# Jordan–Chevalley decomposition

In mathematics, specifically linear algebra, the Jordan–Chevalley decomposition, named after Camille Jordan and Claude Chevalley, expresses a linear operator in a unique way as the sum of two other linear operators which are simpler to understand. Specifically, one part is potentially diagonalisable and the other is nilpotent. The two parts are polynomials in the operator, which makes them behave nicely in algebraic manipulations. The decomposition has a short description when the Jordan normal form of the operator is given, but it exists under weaker hypotheses than are needed for the existence of a Jordan normal form. Hence the Jordan–Chevalley decomposition can be seen as a generalisation of the Jordan normal form, which is also reflected in several proofs of it.

It is closely related to the Wedderburn principal theorem about associative algebras, which also leads to several analogues in Lie algebras. Analogues of the Jordan–Chevalley decomposition also exist for elements of Linear algebraic groups and Lie groups via a multiplicative reformulation. The decomposition is an important tool in the study of all of these objects, and was developed for this purpose.

In many texts, the potentially diagonalisable part is also characterised as the semisimple part.

## Introduction

A basic question in linear algebra is whether an operator on a finite-dimensional vector space can be diagonalised. For example, this is closely related to the eigenvalues of the operator. In several contexts, one may be dealing with many operators which are not diagonalisable. Even over an algebraically closed field, a diagonalisation may not exist. In this context, the Jordan normal form achieves the best possible result akin to a diagonalisation. For linear operators over a field which is not algebraically closed, there may be no eigenvector at all. This latter point is not the main concern dealt with by the Jordan–Chevalley decomposition. To avoid this problem, instead potentially diagonalisable operators are considered, which are those that admit a diagonalisation over some field (or equivalently over the algebraic closure of the field under consideration).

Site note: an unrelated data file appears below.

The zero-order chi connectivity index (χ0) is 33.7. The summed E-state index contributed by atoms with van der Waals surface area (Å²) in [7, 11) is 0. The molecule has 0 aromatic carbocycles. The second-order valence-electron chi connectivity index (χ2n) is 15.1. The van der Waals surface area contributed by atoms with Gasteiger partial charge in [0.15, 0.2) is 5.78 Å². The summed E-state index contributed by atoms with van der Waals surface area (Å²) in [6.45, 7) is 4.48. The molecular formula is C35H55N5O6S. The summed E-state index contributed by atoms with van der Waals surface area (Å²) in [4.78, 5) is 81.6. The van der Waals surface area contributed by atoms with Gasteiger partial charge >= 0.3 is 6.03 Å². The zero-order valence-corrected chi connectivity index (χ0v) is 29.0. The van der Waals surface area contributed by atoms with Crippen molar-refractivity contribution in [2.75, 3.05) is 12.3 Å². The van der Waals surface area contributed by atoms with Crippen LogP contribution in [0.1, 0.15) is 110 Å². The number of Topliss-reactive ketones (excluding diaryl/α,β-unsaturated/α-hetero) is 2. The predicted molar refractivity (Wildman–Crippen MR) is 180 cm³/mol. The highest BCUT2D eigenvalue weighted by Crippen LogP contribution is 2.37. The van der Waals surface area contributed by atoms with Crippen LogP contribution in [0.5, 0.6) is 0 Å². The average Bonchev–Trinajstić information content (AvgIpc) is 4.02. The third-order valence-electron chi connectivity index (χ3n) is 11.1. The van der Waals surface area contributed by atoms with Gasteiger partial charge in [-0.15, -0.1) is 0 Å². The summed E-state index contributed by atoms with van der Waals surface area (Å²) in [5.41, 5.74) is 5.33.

The operators which are „the furthest away“ from being diagonalisable are nilpotent operators. An operator (or more generally an element of a ring) $\displaystyle{ x }$ is said to be nilpotent when there is some positive integer $\displaystyle{ m \geq 1 }$ such that $\displaystyle{ x^m = 0 }$. In several contexts in abstract algebra, it is the case that the presence of nilpotent elements of a ring make them much more complicated to work with.[citation needed] To some extent, this is also the case for linear operators. The Jordan–Chevalley decomposition „separates out“ the nilpotent part of an operator which causes it to be not potentially diagonalisable. So when it exists, the complications introduced by nilpotent operators and their interaction with other operators can be understood using the Jordan–Chevalley decomposition.

Historically, the Jordan–Chevalley decomposition was motivated by the applications to the theory of Lie algebras and linear algebraic groups,[1] as described in sections below.

## Decomposition of a linear operator

Let $\displaystyle{ K }$ be a field, $\displaystyle{ V }$ a finite-dimensional vector space over $\displaystyle{ K }$, and $\displaystyle{ T }$ a linear operator over $\displaystyle{ V }$ (equivalently, a matrix with entries from $\displaystyle{ K }$). If the minimal polynomial of $\displaystyle{ T }$ splits over $\displaystyle{ K }$ (for example if $\displaystyle{ K }$ is algebraically closed), then $\displaystyle{ T }$ has a Jordan normal form $\displaystyle{ T = SJS^{-1} }$. If $\displaystyle{ D }$ is the diagonal of $\displaystyle{ J }$, let $\displaystyle{ R = J - D }$ be the remaining part. Then $\displaystyle{ T = SDS^{-1} + SRS^{-1} }$ is a decomposition where $\displaystyle{ SDS^{-1} }$ is diagonalisable and $\displaystyle{ SRS^{-1} }$ is nilpotent. This restatement of the normal form as an additive decomposition not only makes the numerical computation more stable[citation needed], but can be generalised to cases where the minimal polynomial of $\displaystyle{ T }$ does not split.

If the minimal polynomial of $\displaystyle{ T }$ splits into distinct linear factors, then $\displaystyle{ T }$ is diagonalisable. Therefore, if the minimal polynomial of $\displaystyle{ T }$ is at least separable, then $\displaystyle{ T }$ is potentially diagonalisable. The Jordan–Chevalley decomposition is concerned with the more general case where the minimal polynomial of $\displaystyle{ T }$ is a product of separable polynomials.

Let $\displaystyle{ x: V \to V }$ be any linear operator on the finite-dimensional vector space $\displaystyle{ V }$ over the field $\displaystyle{ K }$. A Jordan–Chevalley decomposition of $\displaystyle{ x }$ is an expression of it as a sum

$\displaystyle{ x = x_s + x_n }$ ,

where $\displaystyle{ x_s }$ is potentially diagonalisable, $\displaystyle{ x_n }$ is nilpotent, and $\displaystyle{ x_s x_n = x_n x_s }$.

Jordan-Chevalley decomposition — Let $\displaystyle{ x: V \to V }$ be any operator on the finite-dimensional vector space $\displaystyle{ V }$ over the field $\displaystyle{ K }$. Then $\displaystyle{ x }$ admits a Jordan-Chevalley decomposition if and only if the minimal polynomial of $\displaystyle{ x }$ is a product of separable polynomials. Moreover, in this case, there is a unique Jordan-Chevalley decomposition, and $\displaystyle{ x_s }$ (and hence also $\displaystyle{ x_n }$) can be written as a polynomial (with coefficients from $\displaystyle{ K }$) in $\displaystyle{ x }$ with zero constant coefficient.